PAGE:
Wang fled China for the Philippines this February after local authorities began rounding up members of his illegal online credit betting operation. Following his prolonged and occasionally farcical efforts to sway Philippine immigration authorities to allow him to stay, Wang was escorted back to China this weekend to face his lumps.
Upon Wang’s return, Chinese media began publishing details on a related crackdown in Heilongjiang province involving the Philippines-based ‘Dafa 888’ group. The authorities claimed to have frozen RMB 230m (US $37m) belonging to the operation, which involved gamblers in over 10 provinces. Around 125 individuals connected with the ring have been detained.
The media reports prompted Dafabet’s parent company AsianBGE Ltd, a subsidiary of sports betting technology provider AsianLogic, to issue a statement denying any current connection to Wang, whom they say “severed all ties” with the company in 2012.
AsianLogic, which is owned by Hong Kong resident Tom Hall, claimed that its Dafabet brand was only cited in the Chinese media articles “to provide historical context.” AsianLogic went on to claim that the investigations in question were related to activities surrounding the 2014 FIFA World Cup, although China Radio International reported that at least two Dafabet sites were among those blocked in the current crackdown.
AsianLogic’s statement also claimed that none of the frozen bank accounts mentioned in the articles has no connection to the company, as it “does not operate in this manner.”
The ‘manner’ that AsianLogic referred to is credit betting, a common practice in Asian grey- and black-markets, where financing an online gambling account via credit card or bank transfer is problematic. Many Asian-facing betting sites utilize a network of agents on the ground to handle cash transactions, an inherently unreliable system that is both costly – due to commissions paid to these agents – and prone to interdiction by local authorities.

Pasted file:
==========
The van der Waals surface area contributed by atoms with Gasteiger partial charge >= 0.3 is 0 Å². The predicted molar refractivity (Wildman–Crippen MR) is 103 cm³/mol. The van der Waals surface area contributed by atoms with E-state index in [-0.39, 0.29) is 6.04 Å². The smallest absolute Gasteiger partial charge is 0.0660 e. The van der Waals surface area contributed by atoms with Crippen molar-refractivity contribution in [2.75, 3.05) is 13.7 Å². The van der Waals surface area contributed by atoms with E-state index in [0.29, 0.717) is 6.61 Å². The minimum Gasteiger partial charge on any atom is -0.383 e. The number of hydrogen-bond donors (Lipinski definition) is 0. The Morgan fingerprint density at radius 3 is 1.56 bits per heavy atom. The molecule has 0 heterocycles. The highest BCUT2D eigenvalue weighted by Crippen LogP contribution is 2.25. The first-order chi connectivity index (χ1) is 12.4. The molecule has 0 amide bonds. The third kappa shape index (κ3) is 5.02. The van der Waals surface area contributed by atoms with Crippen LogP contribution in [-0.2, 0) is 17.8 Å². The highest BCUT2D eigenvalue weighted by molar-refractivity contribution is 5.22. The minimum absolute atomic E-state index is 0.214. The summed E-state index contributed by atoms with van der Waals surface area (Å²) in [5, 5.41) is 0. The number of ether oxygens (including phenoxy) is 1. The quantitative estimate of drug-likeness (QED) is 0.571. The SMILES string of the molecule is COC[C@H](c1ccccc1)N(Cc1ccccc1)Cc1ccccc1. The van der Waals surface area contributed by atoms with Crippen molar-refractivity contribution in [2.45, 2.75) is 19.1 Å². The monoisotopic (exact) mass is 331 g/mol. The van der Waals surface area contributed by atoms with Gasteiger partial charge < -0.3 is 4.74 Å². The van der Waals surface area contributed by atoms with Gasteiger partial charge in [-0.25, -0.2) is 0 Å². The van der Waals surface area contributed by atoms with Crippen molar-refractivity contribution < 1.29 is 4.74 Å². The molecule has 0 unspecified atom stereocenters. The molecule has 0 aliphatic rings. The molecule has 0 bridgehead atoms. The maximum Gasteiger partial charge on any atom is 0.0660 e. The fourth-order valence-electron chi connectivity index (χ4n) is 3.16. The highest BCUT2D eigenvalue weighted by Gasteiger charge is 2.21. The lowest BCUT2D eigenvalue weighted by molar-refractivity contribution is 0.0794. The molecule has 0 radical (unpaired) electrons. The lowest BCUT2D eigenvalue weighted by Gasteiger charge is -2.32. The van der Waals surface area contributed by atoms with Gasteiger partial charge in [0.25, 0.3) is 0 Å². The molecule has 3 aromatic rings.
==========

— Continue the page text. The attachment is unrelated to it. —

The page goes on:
There are signs that credit betting is going to become even more difficult. As Beijing continues to staunch the flow of money high-rollers attempt to funnel to Macau casinos, they are casting an ever-widening net. Over the weekend, China News Service said police in Jiangsu, Shanghai, Hebei and Beijing had begun targeting agent networks on the ground in China.
China’s notorious Ministry of Public Security is reportedly overseeing this operation, which has been dubbed ‘Chain Break.’ Analysts at the Sanford Bernstein brokerage issued a note on Monday saying this agent network is believed to be handling over RMB 6b (US $1b) and that the crackdown is “targeting foreign casino activities.”
Given the Chinese state-run media’s full-court press regarding Wang’s return and the extent of the details provided on the related illegal online activities, it wouldn’t be a stretch to suggest that Chain Break’s scope could have grown to encompass illegal credit betting sites.
AsianLogic may claim to have no ties to credit betting operations but Beijing appears unconvinced, at least, in connection with the Dafabet brand.